Hackley Park's design is nod to Confederacy, researchers say

The theory is that Charles Hackley paid tribute to the Confederacy with park's layout.

"Within your sight stands a library built and endowed by part of that same fortune, which the donor regards as a trust for the people with whom he has been associated for more than 40 years," reads a speech written by Hackley for the dedication of the statues.

"If mistakes have been made in appropriating the money generously tendered to the public, those mistakes have been mistakes of the head, not of the heart," reads another portion of the speech.

Dykstra says the way Hackley refers to the money and donations suggests he doesn't view them as his own.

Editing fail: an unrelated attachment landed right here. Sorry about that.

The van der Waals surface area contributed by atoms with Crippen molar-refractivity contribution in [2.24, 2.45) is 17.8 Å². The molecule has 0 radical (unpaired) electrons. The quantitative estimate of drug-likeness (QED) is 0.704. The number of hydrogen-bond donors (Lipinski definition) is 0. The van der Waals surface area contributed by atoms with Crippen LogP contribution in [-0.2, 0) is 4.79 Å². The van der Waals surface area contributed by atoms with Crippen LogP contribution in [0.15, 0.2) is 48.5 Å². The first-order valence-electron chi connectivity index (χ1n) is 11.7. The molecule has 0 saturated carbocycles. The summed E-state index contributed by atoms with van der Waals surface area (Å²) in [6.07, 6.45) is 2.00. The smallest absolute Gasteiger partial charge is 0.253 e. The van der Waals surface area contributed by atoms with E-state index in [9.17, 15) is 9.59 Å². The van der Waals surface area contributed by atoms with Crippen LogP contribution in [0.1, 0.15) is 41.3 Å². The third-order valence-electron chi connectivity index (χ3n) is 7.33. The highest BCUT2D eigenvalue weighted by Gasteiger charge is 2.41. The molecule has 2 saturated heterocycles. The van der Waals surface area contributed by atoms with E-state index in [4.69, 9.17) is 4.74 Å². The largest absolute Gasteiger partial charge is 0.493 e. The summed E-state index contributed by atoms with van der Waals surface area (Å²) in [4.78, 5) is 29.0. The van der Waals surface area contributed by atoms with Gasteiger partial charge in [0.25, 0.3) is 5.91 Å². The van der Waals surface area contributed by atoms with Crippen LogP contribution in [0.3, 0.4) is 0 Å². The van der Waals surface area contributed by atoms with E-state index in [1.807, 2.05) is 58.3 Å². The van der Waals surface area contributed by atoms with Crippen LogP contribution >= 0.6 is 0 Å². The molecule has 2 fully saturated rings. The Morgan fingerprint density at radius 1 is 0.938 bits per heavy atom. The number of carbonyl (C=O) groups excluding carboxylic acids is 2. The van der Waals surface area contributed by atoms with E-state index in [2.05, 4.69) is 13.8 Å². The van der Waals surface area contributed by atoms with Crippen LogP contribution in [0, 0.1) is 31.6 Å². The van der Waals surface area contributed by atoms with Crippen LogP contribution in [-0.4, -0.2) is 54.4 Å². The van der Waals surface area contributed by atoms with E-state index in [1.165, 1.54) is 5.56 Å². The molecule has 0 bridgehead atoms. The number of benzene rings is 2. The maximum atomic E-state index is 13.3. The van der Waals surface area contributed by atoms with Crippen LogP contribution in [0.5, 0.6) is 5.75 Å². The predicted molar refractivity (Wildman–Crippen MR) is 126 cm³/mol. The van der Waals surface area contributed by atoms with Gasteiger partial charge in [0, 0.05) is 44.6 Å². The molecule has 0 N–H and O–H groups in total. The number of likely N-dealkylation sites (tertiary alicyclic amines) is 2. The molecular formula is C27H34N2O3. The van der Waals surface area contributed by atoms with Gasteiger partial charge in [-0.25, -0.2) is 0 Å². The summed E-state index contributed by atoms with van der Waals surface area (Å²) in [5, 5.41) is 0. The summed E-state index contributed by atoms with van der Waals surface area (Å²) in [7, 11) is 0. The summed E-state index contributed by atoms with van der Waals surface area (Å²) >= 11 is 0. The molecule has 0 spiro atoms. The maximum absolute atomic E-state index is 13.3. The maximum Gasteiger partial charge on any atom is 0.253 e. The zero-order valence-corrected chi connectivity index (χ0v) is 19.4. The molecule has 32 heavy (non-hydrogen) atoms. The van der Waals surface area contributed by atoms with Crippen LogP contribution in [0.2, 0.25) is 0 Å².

There are also clues in the Haight biography, which was published in 1949, they said. Haight received notes from Hackley in 1899, and was told the book could be published 10 years after his death.

The book states that Hackley made $375,000 -- or $7.2 million in today's dollars -- in one day during 1872, the time that Dykstra and Richards believe the gold was moving.

"Make no mistake, this is a confession from Hackley," Dykstra said.

"When you have a secret, and you think you can be caught at any time, you think one little clue will just tell everybody everything," Richards said. "He's giving huge clues, but only if you can figure that out."

More presentations planned

Richards and Dykstra have presented the theory to the public twice at Calvary Christian Schools, and plan to do so again at 6:30 p.m. on Saturday, April 22.

So far, audiences seem convinced and hungry for more, the duo agreed.

The April presentation will include more research, Dykstra said.